- governance, organizational structure, roles and accountabilities;
- policies, objectives, and the strategies that are in place to achieve them;
- capabilities, understood in terms of resources and knowledge (e.g. capital, time, people, processes, systems and technologies);
- the relationships with and perceptions and values of internal stakeholders;
- the organisational culture;
- information systems, information flows and decision making processes (both formal and informal);
- standards, guidelines and models adopted by the NT business; and
- form and extent of contractual relationships.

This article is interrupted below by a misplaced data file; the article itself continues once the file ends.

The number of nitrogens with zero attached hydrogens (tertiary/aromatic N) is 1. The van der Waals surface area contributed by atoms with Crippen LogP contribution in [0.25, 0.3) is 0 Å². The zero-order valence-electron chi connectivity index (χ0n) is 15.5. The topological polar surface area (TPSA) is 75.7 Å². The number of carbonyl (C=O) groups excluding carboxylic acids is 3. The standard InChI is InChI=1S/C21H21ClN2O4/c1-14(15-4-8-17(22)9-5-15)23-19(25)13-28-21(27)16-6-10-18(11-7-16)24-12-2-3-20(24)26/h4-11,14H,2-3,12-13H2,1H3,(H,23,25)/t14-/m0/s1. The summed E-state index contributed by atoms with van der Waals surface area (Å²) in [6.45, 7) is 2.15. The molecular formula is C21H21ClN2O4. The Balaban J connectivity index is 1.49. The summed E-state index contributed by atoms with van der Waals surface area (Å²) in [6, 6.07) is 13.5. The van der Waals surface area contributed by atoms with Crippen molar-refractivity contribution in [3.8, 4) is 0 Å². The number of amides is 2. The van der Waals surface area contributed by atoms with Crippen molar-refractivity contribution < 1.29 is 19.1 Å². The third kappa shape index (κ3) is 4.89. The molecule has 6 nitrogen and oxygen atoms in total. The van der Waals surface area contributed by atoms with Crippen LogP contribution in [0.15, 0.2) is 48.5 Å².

Step 2 – Establish the Context External
The external context can include, but is not limited to:
- the social and cultural, political, legal, regulatory, financial, technological, economic, natural and
- competitive environment, whether international, national, regional or local;
- key drivers and trends having impact on the objectives of the business; and
- relationships with, perceptions and values of external stakeholders.
Step 3.1 – Risk Identification
Identify sources of risk, areas of impacts, events (including changes in circumstances) and their causes and their potential consequences. It is important to identify the risks associated with not pursuing an opportunity.
Include risks whether or not their source is under the control of the school, even though the risk source or cause may not be evident. Identification should include examination of the knock-on effects of particular consequences, including cascade and cumulative effects.